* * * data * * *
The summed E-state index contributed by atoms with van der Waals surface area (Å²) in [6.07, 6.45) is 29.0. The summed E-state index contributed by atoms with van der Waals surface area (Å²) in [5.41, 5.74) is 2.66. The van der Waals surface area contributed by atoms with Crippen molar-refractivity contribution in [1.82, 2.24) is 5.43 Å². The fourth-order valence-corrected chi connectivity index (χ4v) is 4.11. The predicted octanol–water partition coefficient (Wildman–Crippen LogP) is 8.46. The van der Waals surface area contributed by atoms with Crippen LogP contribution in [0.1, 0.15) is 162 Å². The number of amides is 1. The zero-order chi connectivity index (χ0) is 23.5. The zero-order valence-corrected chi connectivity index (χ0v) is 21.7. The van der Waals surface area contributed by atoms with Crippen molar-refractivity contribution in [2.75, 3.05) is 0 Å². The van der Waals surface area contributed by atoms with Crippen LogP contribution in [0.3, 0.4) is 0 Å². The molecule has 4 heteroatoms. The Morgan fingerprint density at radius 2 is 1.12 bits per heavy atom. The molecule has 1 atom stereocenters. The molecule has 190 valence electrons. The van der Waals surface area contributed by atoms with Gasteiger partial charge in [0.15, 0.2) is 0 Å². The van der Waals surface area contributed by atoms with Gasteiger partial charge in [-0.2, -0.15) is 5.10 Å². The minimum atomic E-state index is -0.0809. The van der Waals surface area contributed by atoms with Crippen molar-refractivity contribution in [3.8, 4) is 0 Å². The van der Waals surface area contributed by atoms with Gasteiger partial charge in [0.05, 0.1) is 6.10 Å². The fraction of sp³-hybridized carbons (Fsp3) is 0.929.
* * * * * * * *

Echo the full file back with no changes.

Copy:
The summed E-state index contributed by atoms with van der Waals surface area (Å²) in [6.07, 6.45) is 29.0. The summed E-state index contributed by atoms with van der Waals surface area (Å²) in [5.41, 5.74) is 2.66. The van der Waals surface area contributed by atoms with Crippen molar-refractivity contribution in [1.82, 2.24) is 5.43 Å². The fourth-order valence-corrected chi connectivity index (χ4v) is 4.11. The predicted octanol–water partition coefficient (Wildman–Crippen LogP) is 8.46. The van der Waals surface area contributed by atoms with Crippen LogP contribution in [0.1, 0.15) is 162 Å². The number of amides is 1. The zero-order chi connectivity index (χ0) is 23.5. The zero-order valence-corrected chi connectivity index (χ0v) is 21.7. The van der Waals surface area contributed by atoms with Crippen molar-refractivity contribution in [2.75, 3.05) is 0 Å². The van der Waals surface area contributed by atoms with Crippen LogP contribution in [0.3, 0.4) is 0 Å². The molecule has 4 heteroatoms. The Morgan fingerprint density at radius 2 is 1.12 bits per heavy atom. The molecule has 1 atom stereocenters. The molecule has 190 valence electrons. The van der Waals surface area contributed by atoms with Gasteiger partial charge in [0.15, 0.2) is 0 Å². The van der Waals surface area contributed by atoms with Gasteiger partial charge in [-0.2, -0.15) is 5.10 Å². The minimum atomic E-state index is -0.0809. The van der Waals surface area contributed by atoms with Crippen molar-refractivity contribution in [3.8, 4) is 0 Å². The van der Waals surface area contributed by atoms with Gasteiger partial charge in [0.05, 0.1) is 6.10 Å². The fraction of sp³-hybridized carbons (Fsp3) is 0.929.